Fight Against the Illegal Stamp Issues
WORLD ASSOCIATION FOR THE DEVELOPMENT OF PHILATELY (WADP)
General Assembly - Second meeting – 6 October 2000
II A Classification of Fraudulent Issues
5 Fraudulent issues are produced to defraud the post office, the collector and sometimes both. It must be said that very occasionally they are produced for amusement and in such cases are marked False or Faux in the reverse. The list below delineates the major groups of fraudulent issues and some of the details are discussed later.
A Forgeries of legitimately issued stamps to defraud the post office.
B Forgeries of legitimately issued stamps to defraud the collector (and occasionally the post office).
C Phantom stamps from non-existent territories.
D Illegal issues for territories which are not entitled to issue stamps.
E Unauthorised issues produced under a lapsed contract or a disputed contract.
F Unauthorised issues produced in the name of a region not under the control of the central government and of no postal validity even in a local sense.
G False stamps produced by fraudsters in the name of an issuing authority with the intent to defraud collectors (and incidentally the postal administration).
H Varieties of legally issued stamps, stolen or leaked from archives, printers designers, etc. (note: these can come on the market legitimately eg if a printer ceases business the printers archive is commonly sold on the philatelic market).
I "Unethical" issues legally produced by postal administrations, but clearly an abuse of good philatelic practice.
III Detailed Comments on the Classes of Fraudulent Issues
D Illegal issues for territories which are not entitled to issue stamps
16 This is the current scourge of the philatelic industry. It has prospered on the ignorance of ‘collectors’ who are aware of a territory bearing a certain name but which is just the name of a region of a larger country (which supplies the postal service). These issues are particularly prevalent in respect of regions of the Russian Federation, the CIS states and parts of former Yugoslavia. The so-called "stamps" being issued are equivalent to ‘postage stamps’ being issued for an English county or an American state!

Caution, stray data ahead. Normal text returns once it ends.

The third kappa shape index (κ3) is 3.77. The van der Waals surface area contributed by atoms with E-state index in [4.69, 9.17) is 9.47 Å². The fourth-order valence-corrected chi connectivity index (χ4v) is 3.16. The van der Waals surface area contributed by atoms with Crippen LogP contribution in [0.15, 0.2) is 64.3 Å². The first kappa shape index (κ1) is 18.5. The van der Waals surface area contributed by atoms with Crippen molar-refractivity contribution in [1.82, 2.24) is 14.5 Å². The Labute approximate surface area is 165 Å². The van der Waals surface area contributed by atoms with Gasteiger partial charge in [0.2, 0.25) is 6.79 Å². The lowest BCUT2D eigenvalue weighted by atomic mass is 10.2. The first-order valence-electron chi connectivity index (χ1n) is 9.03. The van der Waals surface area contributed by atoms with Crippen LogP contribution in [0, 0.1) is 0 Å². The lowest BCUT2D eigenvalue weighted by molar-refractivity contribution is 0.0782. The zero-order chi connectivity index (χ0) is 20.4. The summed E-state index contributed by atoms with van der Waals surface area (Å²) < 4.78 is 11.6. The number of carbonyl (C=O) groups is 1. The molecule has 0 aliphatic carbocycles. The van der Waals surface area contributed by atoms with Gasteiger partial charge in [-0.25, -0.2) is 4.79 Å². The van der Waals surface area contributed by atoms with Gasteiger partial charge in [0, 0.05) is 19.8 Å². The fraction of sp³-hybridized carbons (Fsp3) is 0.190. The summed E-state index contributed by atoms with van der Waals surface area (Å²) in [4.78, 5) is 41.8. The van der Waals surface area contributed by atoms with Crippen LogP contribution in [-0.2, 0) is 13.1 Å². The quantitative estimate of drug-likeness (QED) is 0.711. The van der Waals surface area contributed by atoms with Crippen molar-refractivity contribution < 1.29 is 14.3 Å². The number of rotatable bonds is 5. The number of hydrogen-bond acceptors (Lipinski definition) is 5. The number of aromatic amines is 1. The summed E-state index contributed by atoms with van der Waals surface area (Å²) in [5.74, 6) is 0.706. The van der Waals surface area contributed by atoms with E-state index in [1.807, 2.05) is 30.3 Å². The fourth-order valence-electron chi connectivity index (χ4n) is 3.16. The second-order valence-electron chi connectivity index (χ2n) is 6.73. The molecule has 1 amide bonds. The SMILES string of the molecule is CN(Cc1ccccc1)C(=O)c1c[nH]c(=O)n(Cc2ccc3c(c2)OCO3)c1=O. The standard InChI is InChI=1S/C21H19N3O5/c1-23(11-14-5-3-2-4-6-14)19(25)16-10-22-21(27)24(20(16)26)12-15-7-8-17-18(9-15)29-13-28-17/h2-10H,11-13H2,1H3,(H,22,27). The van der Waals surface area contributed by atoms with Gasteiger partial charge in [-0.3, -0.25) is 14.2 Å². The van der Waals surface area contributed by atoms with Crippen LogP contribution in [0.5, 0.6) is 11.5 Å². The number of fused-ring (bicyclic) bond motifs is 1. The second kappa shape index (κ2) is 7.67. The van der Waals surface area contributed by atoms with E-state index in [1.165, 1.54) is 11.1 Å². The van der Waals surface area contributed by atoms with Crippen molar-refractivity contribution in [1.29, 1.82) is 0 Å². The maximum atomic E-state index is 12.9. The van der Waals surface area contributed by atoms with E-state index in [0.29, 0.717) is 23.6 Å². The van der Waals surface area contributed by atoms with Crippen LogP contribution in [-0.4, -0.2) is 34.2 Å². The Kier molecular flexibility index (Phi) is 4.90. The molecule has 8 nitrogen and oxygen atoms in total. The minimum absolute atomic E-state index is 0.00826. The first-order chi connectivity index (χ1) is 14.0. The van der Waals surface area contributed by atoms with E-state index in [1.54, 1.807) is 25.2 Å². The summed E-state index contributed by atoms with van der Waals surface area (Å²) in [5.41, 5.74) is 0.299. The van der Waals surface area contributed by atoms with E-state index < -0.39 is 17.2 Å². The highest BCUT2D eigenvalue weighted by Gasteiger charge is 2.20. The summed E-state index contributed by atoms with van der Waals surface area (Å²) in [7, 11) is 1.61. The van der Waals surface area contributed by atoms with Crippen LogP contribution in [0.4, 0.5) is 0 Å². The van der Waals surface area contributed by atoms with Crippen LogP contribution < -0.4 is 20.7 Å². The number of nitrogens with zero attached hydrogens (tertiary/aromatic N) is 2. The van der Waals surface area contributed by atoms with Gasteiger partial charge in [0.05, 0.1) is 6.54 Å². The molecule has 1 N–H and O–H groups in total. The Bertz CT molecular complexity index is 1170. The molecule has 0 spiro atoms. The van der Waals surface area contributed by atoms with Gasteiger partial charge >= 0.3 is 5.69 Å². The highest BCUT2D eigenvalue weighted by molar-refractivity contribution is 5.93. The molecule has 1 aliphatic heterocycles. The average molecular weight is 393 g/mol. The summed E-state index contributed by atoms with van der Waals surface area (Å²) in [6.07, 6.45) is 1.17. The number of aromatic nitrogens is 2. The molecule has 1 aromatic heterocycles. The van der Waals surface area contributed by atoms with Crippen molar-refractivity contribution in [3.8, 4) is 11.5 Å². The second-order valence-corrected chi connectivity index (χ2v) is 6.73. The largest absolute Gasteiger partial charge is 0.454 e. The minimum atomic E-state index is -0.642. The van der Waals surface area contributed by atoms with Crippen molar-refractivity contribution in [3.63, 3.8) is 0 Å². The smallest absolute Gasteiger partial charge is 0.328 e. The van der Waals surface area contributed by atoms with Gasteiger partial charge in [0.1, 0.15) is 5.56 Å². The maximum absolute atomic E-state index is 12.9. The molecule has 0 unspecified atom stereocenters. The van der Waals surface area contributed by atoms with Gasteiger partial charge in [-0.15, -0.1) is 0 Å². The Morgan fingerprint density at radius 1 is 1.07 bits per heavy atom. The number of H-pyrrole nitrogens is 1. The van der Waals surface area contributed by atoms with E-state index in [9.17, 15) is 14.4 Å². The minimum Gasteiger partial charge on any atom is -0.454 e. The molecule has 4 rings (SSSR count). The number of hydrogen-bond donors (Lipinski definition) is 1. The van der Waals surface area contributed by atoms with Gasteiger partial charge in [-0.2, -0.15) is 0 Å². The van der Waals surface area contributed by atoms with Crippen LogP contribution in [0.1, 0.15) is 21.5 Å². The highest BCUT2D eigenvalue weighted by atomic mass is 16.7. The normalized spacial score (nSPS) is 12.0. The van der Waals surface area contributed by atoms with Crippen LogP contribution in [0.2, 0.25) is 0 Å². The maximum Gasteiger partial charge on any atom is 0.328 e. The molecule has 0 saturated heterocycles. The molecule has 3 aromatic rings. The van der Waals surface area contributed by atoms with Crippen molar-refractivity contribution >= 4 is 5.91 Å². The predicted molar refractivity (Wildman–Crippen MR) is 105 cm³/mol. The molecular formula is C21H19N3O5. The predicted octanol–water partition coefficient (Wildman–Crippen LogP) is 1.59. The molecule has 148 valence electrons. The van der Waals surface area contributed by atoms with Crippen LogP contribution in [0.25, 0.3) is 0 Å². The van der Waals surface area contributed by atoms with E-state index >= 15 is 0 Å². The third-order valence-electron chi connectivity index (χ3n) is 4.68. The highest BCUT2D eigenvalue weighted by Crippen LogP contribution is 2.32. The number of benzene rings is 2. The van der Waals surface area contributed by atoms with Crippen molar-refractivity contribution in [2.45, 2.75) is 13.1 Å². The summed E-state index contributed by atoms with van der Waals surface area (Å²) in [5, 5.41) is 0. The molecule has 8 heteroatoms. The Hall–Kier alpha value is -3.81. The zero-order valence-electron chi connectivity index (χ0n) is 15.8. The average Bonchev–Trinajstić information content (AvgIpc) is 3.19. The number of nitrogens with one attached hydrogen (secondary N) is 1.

19 The problem requires concerted action by all in the philatelic industry. Postal administrations should be able to prosecute at every opportunity. Organised philately should ensure that such material is not sold at their events. The trade should be able to expel members who deliberately deal in such material where laws are being broken. The philatelic journalists must keep collectors informed that such issues are rubbish and not worth the paper they are printed on.
G False stamps produced by fraudsters in the name of an issuing authority with the intent to defraud collectors (and incidentally the postal administration)
24 There are more and more instances of stamps coming onto the market bearing the name of a UPU member country without the knowledge or approval of the country concerned. These are often produced under a legitimate production agreement, but without the express approval or knowledge of the issuing authority. Annex 1 contains a list of postal administrations which have denounced such issues through the UPU circular distribution system over the past three years. At the request of the philatelic partners, such circulars are being regularly sent to the philatelic press, stamp catalogue editors and other interested parties in the philatelic industry.
The above excerpts were published with the approval of the WADP. More information about the illegal issues can be obtained from the IB of the UPU, Mrs. Maria Libera.
Copyright © 2001 by WADP, PWO and
by Victor Manta, Switzerland.
All rights reserved worldwide.